Ahead of 2023 general elections, the Independent National Electoral Commission (INEC) has raised concerns over continuous attacks on its facilities across Nigeria, saying the development may affect 2023 general elections and allow possible postponement if the arson continues.
It explained that with the commission suffering no fewer than 41 violent attacks in last two years, the chances of 2023 elections, and others before it holding were slim considering loss been recorded by the electoral umpire.
INEC Chairman, Prof. Mahmood Yakubu, said that attacks on the commission’s facilities have affected the electoral body’s timetable with loss of instruments to arsons recorded across the country.
“No doubt, the last few weeks have been very challenging to the Commission. The spate of arson and vandalism targeting the Commission’s facilities and property has become a major threat to our scheduled activities and the entire electoral process.
“In the last two years, the Commission has recorded a total of 41 incidents involving deliberate attacks on the Commission’s facilities. Nine of these incidents happened in 2019 and 21 cases in 2020,” Yakubu said on Thursday in Abuja during the rescheduled emergency meeting of the Interagency Consultative Committee on Election Security ICCES held at the INEC headquarters.
Continuing, he said, “in the last four weeks, 11 offices of the Commission were either set ablaze or vandalized. Two of these incidents were caused by Boko Haram and bandit attacks while 10 resulted from thuggery during election and post-election violence. However, the majority of the attacks (29 out of 41) were unrelated to election or electoral activities. In fact, 18 of them occurred during the EndSARS protests in October last year while 11 attacks were organised by “unknown gunmen” and ‘hoodlums’.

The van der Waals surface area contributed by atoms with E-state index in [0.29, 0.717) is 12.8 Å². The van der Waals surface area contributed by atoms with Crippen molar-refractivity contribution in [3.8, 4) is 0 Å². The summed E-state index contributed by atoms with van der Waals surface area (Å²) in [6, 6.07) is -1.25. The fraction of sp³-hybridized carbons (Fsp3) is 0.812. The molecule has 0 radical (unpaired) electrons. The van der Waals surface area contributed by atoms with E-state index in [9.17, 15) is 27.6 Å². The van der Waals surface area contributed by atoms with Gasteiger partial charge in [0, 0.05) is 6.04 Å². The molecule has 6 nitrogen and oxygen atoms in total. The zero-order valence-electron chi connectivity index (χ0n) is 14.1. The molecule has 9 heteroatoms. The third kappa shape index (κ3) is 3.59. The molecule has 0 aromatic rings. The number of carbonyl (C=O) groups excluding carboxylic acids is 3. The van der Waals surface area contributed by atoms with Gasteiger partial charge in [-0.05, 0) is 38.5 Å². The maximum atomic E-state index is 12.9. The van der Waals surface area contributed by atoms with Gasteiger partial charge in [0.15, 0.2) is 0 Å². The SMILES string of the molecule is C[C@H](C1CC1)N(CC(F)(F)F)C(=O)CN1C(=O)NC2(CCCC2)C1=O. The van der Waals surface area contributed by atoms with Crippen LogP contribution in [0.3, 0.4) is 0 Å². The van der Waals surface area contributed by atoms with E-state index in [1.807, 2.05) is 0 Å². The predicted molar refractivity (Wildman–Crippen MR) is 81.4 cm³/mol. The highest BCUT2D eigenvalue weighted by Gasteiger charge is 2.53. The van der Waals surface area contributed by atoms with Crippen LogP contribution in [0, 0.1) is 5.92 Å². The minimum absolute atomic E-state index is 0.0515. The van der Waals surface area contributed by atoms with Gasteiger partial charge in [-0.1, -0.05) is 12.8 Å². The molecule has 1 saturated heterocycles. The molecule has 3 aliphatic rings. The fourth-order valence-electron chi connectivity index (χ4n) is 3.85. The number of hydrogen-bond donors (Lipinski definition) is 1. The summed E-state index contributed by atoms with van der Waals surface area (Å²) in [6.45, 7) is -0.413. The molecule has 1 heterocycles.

“Although the Commission is assessing loss of materials during recent attacks, our preliminary assessment so far indicates that we lost 1,105 ballot boxes, 694 voting cubicles, 429 electric generating sets, and 13 utility vehicles (Toyota Hilux). By working together with the security agencies, we can stop these attacks and the wanton destruction of critical electoral assets”.
Yakubu explained that the attacks, which initially appeared as isolated and occasional actions, have now become more frequent and systematic, targeted at demobilising and dismantling critical electoral infrastructure in the country.
“This will not only undermine the commission’s capacity to organise elections and other electoral activities but will also damage the nation’s electoral process and democracy. Indeed, these attacks on the Commission’s facilities should now be treated as a national security emergency.
“Under the auspices of ICCES, we should ramp up our activities to curtail these unjustifiable acts of aggression. This will entail not only drawing on our separate and collective resources within ICCES, but also increased collaboration with citizens, communities, and all stakeholders”, he stated.